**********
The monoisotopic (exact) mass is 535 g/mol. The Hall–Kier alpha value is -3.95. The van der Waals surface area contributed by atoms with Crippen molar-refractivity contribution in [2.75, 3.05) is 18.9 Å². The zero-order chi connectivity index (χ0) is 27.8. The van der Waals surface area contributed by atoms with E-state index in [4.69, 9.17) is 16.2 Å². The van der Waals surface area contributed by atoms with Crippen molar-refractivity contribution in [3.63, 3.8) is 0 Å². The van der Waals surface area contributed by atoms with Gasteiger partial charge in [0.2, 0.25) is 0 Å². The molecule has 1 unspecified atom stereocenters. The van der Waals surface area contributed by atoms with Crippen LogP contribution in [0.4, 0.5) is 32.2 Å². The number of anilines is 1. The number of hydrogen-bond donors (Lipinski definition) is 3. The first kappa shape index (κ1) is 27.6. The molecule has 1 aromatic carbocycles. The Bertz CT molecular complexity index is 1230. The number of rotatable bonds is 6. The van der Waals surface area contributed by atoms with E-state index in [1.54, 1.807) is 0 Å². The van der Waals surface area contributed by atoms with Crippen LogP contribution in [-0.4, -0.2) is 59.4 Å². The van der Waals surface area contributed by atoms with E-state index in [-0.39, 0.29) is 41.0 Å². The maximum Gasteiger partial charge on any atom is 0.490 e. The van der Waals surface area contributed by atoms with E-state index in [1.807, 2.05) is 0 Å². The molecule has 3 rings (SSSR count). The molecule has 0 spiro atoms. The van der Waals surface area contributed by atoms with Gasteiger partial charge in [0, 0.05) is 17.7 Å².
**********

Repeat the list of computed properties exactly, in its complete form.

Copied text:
The monoisotopic (exact) mass is 535 g/mol. The Hall–Kier alpha value is -3.95. The van der Waals surface area contributed by atoms with Crippen molar-refractivity contribution in [2.75, 3.05) is 18.9 Å². The zero-order chi connectivity index (χ0) is 27.8. The van der Waals surface area contributed by atoms with E-state index in [4.69, 9.17) is 16.2 Å². The van der Waals surface area contributed by atoms with Crippen molar-refractivity contribution in [3.63, 3.8) is 0 Å². The van der Waals surface area contributed by atoms with Gasteiger partial charge in [0.2, 0.25) is 0 Å². The molecule has 1 unspecified atom stereocenters. The van der Waals surface area contributed by atoms with Crippen LogP contribution in [0.4, 0.5) is 32.2 Å². The number of anilines is 1. The number of hydrogen-bond donors (Lipinski definition) is 3. The first kappa shape index (κ1) is 27.6. The molecule has 1 aromatic carbocycles. The Bertz CT molecular complexity index is 1230. The number of rotatable bonds is 6. The van der Waals surface area contributed by atoms with E-state index in [1.54, 1.807) is 0 Å². The van der Waals surface area contributed by atoms with Crippen LogP contribution in [-0.4, -0.2) is 59.4 Å². The van der Waals surface area contributed by atoms with E-state index in [-0.39, 0.29) is 41.0 Å². The maximum Gasteiger partial charge on any atom is 0.490 e. The van der Waals surface area contributed by atoms with E-state index in [1.807, 2.05) is 0 Å². The molecule has 3 rings (SSSR count). The molecule has 0 spiro atoms. The van der Waals surface area contributed by atoms with Gasteiger partial charge in [0, 0.05) is 17.7 Å².